Most people do not set out to destroy where they work
If you believe in people, how do you hear their voice when they disagree?
Some of us are old enough to remember January 28, 1986. Seventy-three seconds into the STS-51-L mission, it broke apart, and in an instant seven members of the Space Shuttle Challenger were dead. In that moment, in the pit of their stomachs, some people winced, what they had been saying might happen, just did.
The loss of life was terrible. In some ways, the root cause is more disturbing. The then 28-year old Space Shuttle Program was a model of success. One of its stated guiding principles was Safety First.
Yet in the rush, in the pressure to complete 24 scheduled launches per year, another unstated guiding principle had a pervasive effect on the organization, its subcontractors, and indeed all who came into contact with what was up to this point, a highly successful organization.
I worked in a similar organization of sorts... a prime contractor to the Naval Nuclear Propulsion Program. At the time of the Challenger disaster, we proudly hailed over one million nautical miles sailed under nuclear power without accident. NASA’s success—erased in an instant, along with the seven precious lives that trusted in the huge complex of programs, processes, and people to keep them safe—was eerily similar with our success.
There were many lessons from Challenger; some we took to heart. One of those heart-lessons was the idea of a “dissenting opinion.” (This is not a new idea. The Supreme Court has long issued dissenting opinions.) The post disaster investigation revealed that it was more than the infamous O-ring that led to the loss of our American heroes.
Imagine, within the organization, people were saying—and saying it out loud—stop, wait, do not move forward. But the pervasive pressure to launch, to succeed, filled the organization. The result was that these small voices were relegated to the unsatisfying role of prophet.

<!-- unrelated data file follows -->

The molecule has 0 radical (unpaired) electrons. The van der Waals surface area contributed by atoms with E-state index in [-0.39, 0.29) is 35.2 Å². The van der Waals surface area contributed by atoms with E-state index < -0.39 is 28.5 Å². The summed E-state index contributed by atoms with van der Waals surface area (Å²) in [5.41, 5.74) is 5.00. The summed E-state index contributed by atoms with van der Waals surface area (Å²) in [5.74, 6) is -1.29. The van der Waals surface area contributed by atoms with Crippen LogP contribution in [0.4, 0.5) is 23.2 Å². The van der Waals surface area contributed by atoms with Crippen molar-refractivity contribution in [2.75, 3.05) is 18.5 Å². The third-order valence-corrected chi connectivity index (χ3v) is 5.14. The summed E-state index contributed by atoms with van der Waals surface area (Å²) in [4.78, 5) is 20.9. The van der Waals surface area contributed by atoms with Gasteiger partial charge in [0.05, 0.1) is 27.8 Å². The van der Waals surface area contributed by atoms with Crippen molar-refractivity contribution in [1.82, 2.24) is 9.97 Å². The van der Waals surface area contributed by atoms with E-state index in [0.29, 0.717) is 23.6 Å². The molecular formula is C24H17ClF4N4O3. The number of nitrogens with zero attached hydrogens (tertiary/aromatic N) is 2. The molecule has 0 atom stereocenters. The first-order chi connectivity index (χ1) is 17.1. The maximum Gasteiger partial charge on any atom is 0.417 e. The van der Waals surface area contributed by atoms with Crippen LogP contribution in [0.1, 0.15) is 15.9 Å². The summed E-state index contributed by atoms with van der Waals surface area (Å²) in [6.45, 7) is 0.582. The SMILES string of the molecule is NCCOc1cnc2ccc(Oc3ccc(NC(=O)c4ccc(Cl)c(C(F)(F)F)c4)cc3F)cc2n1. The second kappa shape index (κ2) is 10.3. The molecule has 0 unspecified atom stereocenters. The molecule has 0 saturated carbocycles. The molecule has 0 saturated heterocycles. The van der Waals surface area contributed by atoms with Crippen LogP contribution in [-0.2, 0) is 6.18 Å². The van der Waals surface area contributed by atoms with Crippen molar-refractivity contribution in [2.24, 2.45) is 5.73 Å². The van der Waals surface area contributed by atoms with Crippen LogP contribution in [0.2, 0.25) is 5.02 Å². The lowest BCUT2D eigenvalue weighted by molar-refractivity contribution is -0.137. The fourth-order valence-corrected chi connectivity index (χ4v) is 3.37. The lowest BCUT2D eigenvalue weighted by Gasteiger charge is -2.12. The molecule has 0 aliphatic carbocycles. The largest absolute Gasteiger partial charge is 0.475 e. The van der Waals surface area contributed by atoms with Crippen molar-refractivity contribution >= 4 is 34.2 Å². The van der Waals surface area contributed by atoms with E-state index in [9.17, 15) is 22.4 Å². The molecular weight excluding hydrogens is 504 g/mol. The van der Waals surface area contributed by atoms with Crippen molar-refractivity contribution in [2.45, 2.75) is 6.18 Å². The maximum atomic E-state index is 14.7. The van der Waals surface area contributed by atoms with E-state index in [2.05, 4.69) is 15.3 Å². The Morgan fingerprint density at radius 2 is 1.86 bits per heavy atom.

Following this organizational failure, my one-million nautical mile organization mandated a process, installed a conduit, that would bring dissenting opinions, however small, to the ears of those who made the decisions, so they would hear—and consider.
I remember the day a technical submittal, complete with a well-reasoned dissenting opinion, received the most amazing response from Headquarters. Headquarters had read both technical arguments, and concluded the dissenting opinion was the better choice. That day a new culture emerged.
The point here is to not point at others, but to look in the mirror. I now lead a new organization. Have I created the type of culture where dissent is allowed? Have I created the type of culture where, after dissent is expressed, the dissenters can still feel a part of the team?
Today, organizations must have a healthy sense of urgency. However, with no culture, no process, no systems, to receive a dissenting opinion, the rush to succeed might just send us blindly careening over a cliff. If we say we believe in our people, then we must put in place mechanisms to hear them.
Leadership presents the opportunity to be trusted. Trusted to find the best answer. Trusted to create a culture where dissenting voices are heard. It looks like a world where those in authority take the risk of caring about the dissenters and their opinions—so much so that they allow themselves the possibility, however remote, to agree. In the end, it is a leadership issue.